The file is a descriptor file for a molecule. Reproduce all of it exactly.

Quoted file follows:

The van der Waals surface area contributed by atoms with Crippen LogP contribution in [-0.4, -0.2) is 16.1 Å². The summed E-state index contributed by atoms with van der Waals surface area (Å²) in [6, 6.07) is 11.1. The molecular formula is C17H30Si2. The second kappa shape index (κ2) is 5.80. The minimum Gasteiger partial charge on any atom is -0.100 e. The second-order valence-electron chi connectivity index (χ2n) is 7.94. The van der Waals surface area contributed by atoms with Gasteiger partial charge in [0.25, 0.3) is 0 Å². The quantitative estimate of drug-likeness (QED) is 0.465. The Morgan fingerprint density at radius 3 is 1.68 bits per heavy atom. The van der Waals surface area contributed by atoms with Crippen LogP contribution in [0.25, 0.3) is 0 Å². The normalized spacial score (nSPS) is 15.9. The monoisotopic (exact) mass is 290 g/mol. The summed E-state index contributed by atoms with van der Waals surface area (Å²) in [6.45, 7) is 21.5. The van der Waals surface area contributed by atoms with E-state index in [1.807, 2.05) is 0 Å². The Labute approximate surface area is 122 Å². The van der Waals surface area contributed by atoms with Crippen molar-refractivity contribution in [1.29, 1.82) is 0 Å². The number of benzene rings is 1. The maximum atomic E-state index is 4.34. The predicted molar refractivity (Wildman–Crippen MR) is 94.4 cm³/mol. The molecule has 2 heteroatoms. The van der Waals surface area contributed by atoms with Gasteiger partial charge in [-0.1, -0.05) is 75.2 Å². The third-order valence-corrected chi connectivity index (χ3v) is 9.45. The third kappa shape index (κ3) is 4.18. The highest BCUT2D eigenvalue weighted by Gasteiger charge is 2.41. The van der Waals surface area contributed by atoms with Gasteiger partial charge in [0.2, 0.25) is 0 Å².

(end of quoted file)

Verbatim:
The van der Waals surface area contributed by atoms with Crippen LogP contribution in [-0.4, -0.2) is 16.1 Å². The summed E-state index contributed by atoms with van der Waals surface area (Å²) in [6, 6.07) is 11.1. The molecular formula is C17H30Si2. The second kappa shape index (κ2) is 5.80. The minimum Gasteiger partial charge on any atom is -0.100 e. The second-order valence-electron chi connectivity index (χ2n) is 7.94. The van der Waals surface area contributed by atoms with Gasteiger partial charge in [0.25, 0.3) is 0 Å². The quantitative estimate of drug-likeness (QED) is 0.465. The Morgan fingerprint density at radius 3 is 1.68 bits per heavy atom. The van der Waals surface area contributed by atoms with Crippen LogP contribution in [0.25, 0.3) is 0 Å². The normalized spacial score (nSPS) is 15.9. The monoisotopic (exact) mass is 290 g/mol. The summed E-state index contributed by atoms with van der Waals surface area (Å²) in [6.45, 7) is 21.5. The van der Waals surface area contributed by atoms with E-state index in [1.807, 2.05) is 0 Å². The Labute approximate surface area is 122 Å². The van der Waals surface area contributed by atoms with Crippen molar-refractivity contribution in [1.29, 1.82) is 0 Å². The number of benzene rings is 1. The maximum atomic E-state index is 4.34. The predicted molar refractivity (Wildman–Crippen MR) is 94.4 cm³/mol. The molecule has 2 heteroatoms. The van der Waals surface area contributed by atoms with Gasteiger partial charge in [-0.1, -0.05) is 75.2 Å². The third-order valence-corrected chi connectivity index (χ3v) is 9.45. The third kappa shape index (κ3) is 4.18. The highest BCUT2D eigenvalue weighted by Gasteiger charge is 2.41. The van der Waals surface area contributed by atoms with Gasteiger partial charge in [0.2, 0.25) is 0 Å².